BUSINESS Expanded use of yuan, China's opening-up boosts global financial market


Expanded use of yuan, China's opening-up boosts global financial market


14:59, November 10, 2022

A Bank of China employee counting bank notes. (Photo: CFP)

As China keeps boosting the internalization of the Chinese yuan (RMB) and further opening up its capital and financial market, global investors are expecting the yuan to play an increasingly important role in the global market.

Last week, Deutsche Bank announced its latest plan to issue panda bonds in the China Interbank Bond Market (CIBM). The panda bonds are yuan-denominated debts sold by overseas issuers to meet financing demand. The bank said it has formally submitted an application to the People's Bank of China (PBOC), the country's central bank.

"Our first panda bond issuance in the CIBM comes in a time where China and Germany are celebrating the 50th anniversary of the establishment of diplomatic ties," said Zhu Tong, the German bank's China chief country officer. She added that the issuance reflects the bank's confidence in the future of China's capital and financial market, as well as the prospect of yuan as a global currency.

Deutsche Bank's Chief Executive Officer Christian Sewing joined the business delegation led by Chancellor Olaf Scholz when the German leader visited China earlier this month.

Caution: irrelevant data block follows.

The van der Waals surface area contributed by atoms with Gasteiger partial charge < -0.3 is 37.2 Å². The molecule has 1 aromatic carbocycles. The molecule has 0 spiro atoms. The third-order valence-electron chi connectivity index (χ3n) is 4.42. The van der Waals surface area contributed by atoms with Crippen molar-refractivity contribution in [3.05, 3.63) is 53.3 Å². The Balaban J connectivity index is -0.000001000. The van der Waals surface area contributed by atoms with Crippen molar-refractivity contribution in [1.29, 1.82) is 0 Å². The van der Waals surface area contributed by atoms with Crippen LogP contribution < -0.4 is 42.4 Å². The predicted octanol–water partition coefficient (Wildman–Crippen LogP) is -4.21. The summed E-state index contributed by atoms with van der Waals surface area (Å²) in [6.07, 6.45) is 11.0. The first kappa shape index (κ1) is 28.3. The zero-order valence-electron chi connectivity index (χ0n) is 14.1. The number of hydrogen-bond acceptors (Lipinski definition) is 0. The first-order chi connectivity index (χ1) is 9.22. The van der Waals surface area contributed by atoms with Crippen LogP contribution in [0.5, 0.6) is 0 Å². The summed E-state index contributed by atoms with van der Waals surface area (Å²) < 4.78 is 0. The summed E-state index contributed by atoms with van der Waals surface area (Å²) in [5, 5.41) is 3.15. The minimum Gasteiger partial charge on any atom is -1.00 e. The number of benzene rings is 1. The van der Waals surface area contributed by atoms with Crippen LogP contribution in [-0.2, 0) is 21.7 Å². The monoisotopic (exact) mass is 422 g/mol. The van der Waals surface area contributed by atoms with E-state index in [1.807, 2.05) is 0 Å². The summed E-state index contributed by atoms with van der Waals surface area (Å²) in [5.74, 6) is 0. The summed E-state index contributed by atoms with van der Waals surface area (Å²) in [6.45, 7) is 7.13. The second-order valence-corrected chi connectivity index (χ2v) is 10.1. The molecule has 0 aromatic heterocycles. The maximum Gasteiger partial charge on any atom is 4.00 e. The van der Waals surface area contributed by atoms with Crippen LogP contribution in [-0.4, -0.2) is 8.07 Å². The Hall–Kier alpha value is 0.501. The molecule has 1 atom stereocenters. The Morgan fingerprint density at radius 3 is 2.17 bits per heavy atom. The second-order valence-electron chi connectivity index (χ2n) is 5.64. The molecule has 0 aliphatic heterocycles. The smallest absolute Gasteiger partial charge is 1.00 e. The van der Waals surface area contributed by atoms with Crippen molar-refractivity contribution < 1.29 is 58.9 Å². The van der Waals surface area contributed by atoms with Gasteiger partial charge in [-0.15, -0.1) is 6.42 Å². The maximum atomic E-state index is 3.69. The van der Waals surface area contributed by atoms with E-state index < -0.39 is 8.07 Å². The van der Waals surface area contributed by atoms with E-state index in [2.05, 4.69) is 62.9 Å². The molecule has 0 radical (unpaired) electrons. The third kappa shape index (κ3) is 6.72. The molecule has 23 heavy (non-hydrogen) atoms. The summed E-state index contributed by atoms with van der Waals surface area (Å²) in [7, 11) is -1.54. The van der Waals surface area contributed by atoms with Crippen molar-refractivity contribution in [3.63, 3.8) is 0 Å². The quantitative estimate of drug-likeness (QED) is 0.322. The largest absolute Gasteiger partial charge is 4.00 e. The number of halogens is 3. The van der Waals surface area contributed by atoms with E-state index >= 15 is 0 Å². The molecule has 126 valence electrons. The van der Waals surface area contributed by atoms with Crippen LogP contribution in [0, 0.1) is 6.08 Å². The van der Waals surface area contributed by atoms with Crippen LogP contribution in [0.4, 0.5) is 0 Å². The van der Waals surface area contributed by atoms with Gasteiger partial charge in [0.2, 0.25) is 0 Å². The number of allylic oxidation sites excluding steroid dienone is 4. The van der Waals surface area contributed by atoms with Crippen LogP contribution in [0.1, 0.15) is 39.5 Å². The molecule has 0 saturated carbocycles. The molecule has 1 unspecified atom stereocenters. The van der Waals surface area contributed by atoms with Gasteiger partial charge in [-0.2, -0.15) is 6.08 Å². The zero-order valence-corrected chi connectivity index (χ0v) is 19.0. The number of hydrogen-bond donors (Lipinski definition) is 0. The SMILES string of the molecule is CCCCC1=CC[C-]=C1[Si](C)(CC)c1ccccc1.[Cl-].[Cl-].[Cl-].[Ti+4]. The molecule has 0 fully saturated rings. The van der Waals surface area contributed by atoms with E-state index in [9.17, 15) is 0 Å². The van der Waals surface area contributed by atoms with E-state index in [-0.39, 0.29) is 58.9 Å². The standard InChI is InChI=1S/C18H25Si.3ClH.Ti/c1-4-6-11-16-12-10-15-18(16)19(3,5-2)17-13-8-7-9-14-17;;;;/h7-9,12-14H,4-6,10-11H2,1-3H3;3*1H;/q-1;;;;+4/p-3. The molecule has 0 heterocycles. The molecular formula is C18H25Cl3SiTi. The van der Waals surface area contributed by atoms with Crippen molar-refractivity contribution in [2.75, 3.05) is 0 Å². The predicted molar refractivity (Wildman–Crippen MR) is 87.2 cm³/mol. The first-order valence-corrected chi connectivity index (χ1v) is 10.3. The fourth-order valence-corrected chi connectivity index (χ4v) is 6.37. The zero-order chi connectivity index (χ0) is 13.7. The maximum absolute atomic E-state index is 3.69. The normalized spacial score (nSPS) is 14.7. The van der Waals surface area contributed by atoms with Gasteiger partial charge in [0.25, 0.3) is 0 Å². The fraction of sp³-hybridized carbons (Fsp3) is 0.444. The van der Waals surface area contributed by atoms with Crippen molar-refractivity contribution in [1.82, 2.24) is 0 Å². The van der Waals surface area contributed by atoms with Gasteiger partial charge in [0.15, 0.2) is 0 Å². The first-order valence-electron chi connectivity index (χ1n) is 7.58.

According to a speech given last Saturday by Yi Gang, governor of the PBOC, China will step up "financial support for the real economy and maintain a prudent monetary policy." He also said the country will continue to deepen financial reform and opening-up, in addition to actively tackling financial risks.

Data from the PBOC's RMB internationalization report launched in September indicates that overseas entities held 10.83 trillion yuan (about $1.5 trillion) in RMB-denominated stocks, bonds, loans and deposits at the end of 2021, rising 20.5 percent year-on-year.

"Our bank's official data shows that more than 70 percent of surveyed overseas enterprises indicated that they would consider using RMB for financing, encountering tight liquidity of international currencies such as the USD and the euro," Wang Ran, senior analyst with Agricultural Bank of China's Investment Banking said.

Regarding foreign industrial and commercial enterprises using the RMB for trade financing, their 2020 and 2021 surveys demonstrated that the level of interest rates and the cost of controlling the exchange rate risk of the RMB against their respective domestic currencies were the two main factors that were most concerning, Wang added.

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